Why We Love Prospects

If you've been following Spring Training to this point, you've undoubtedly heard about what Nomar Mazara has been doing. He's been hitting the ball hard, often, and at times, a long way.

It's the kind of performance that has some fans already asking how much Mazara needs to do to crack the Opening Day roster. The answer, if you've been following along, is that he can't make the roster out of camp. At least, if he does, it likely means that something has gone terribly wrong.

Your Opening Day outfield -- barring injury -- will consist of Ian Desmond in LF, Delino DeShields in CF, and Shin-Soo Choo in RF. Desmond will hopefully be able to provide some value as an infield utility man as well, but even when he's not in the outfield, you should expect to see Justin Ruggiano get some time. The Rangers don't want to rush Mazara. Or Lewis Brinson. Or any player. Not after the Joey Gallo experiment last season.

Gallo, of course, has had Rangers fans excited for several years now with his prodigious power. Unfortunately, he still strikes out a ton -- something he'll likely do for his entire career -- and was on a record pace during his brief Major League stint. He's now struggling to get things going in Spring Training, and some fans are ready to jump ship.

It's been the same at times for Jurickson Profar and Martin Perez. Profar was once the top-ranked prospect in baseball, bounced around without a defined role in 2013, and has now lost two full seasons to a shoulder injury. Even before the injury, many were prepared to declare him a bust.

Martin Perez worked his way so quickly through the minor leagues that he was up and pitching for the Rangers in 2012 at the age of 21. And when he struggled, because of the high-praises fans had been reading and hearing, there was an overwhelming sentiment that it was time for Texas to forget about his once-promising potential.

Perez, of course, dealt with his own injury, requiring Tommy John surgery in 2014. He returned in the middle of the 2015 season, struggled, but came on strong in the later months. The important thing to remember? Pitchers are almost always better in their second season back from Tommy John surgery. Perez is heading into his age-25 season. He's under club control through 2020 with a potential salary that maxes out at $9 million in 2020. For a pitcher that has top-of-the-rotation potential, that's a steal.

As for Profar, he's putting together a solid camp thus far. He's hitting the ball, but more importantly, he's handling shortstop fairly well, which is probably the more important aspect at this point.

I still believe in the value of Elvis Andrus, but I'm not too blind to see that if Profar can hit from both sides of the plate while providing some plus defense up the middle, his ceiling is definitely higher. Of course there are the contractual concerns with Andrus, but that's for the front office to figure out a later date. For now, getting Profar back into the swing of things is what matters. And not giving up on him. Or Joey Gallo. And certainly not Martin Perez.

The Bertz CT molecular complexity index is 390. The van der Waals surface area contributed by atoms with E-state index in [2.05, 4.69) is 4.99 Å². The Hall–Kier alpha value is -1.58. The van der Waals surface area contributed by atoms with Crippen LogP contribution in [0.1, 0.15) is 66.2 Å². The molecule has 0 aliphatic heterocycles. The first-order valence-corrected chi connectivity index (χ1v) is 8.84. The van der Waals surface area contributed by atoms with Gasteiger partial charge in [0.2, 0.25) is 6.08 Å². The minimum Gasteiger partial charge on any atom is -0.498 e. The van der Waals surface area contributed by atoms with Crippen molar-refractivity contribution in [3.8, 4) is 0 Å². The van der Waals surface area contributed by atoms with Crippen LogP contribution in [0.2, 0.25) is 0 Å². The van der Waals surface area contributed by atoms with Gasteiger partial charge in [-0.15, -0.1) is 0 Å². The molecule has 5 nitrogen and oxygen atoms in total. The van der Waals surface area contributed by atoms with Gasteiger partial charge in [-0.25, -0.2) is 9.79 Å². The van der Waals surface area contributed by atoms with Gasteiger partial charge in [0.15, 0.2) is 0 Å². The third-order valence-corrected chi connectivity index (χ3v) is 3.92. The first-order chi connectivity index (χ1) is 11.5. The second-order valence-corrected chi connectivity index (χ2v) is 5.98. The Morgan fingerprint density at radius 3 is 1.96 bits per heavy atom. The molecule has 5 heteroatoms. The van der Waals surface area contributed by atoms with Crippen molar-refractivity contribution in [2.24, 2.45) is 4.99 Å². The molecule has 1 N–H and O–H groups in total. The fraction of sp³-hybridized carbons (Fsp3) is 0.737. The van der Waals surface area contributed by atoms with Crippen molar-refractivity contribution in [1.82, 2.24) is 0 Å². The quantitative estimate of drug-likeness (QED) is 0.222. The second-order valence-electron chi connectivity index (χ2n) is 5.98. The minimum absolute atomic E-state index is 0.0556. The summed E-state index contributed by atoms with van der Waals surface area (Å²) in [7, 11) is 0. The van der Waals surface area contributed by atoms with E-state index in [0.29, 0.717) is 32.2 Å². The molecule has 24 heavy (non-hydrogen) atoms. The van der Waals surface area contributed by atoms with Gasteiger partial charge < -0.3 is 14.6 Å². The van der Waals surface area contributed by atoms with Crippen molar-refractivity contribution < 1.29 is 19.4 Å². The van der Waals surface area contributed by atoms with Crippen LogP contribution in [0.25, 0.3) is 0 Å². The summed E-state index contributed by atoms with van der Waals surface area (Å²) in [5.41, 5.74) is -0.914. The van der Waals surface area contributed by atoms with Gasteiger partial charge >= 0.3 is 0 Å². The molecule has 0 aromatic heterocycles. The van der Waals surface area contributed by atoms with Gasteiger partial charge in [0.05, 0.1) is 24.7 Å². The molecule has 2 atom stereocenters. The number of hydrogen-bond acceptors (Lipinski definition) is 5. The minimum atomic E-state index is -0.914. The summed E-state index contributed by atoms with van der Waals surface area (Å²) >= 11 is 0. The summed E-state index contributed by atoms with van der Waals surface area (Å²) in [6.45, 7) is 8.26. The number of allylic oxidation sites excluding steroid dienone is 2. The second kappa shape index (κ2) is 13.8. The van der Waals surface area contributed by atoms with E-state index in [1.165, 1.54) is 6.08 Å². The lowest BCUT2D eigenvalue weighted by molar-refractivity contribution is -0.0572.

In a sense, many of us were spoiled for awhile. Nelson Cruz ended up putting things together to be immensely valuable for two World Series clubs. Josh Hamilton came over from Cincinnati in the Edinson Volquez trade in 2008 and produced immediately.

For perspective, on how amazing that was -- and how insanely talented Josh was -- consider that prior to missing time between 2002 and 2006 due to a drug suspension, Hamilton had seen nary a pitch above the Double-A level. In fact, he'd only had 95 plate appearances in Double-A in 2001. Being a Rule 5 pick by Cincinnati in 2007, he was required to be on the Major League roster. And despite missing some of the most important developmental levels in the game -- something that I feel has majorly contributed to his steep decline as his natural abilities have eroded -- he tore the cover off the ball.

When guys like Cruz and Hamilton are producing and making it look so easy, our natural tendency is to want the guys we've seen touted as the top prospects in the game to put it all together immediately upon arriving to The Show. And while it's going to be really tempting to want Nomar Mazara, Lewis Brinson, or any number of other guys to take meaningful plate appearances for the Texas Rangers this season, it's important to remember that sometimes, you can't rush development.

And just because things don't always work out in the time-frame we'd like them to, that doesn't mean that everything is a wash. Jurickson Profar still has a high ceiling. Martin Perez could end up being one of the best pitchers that Texas has as early as this season. Joey Gallo can still cut down his strikeouts enough to be an effective player. And when Mazara and Brinson eventually do struggle, there's still a load of talent there to back up the idea of being patient with them.

But we love prospects. We love them because of what they represent: A brighter future for our favorite team, and proof that good things come to those who wait.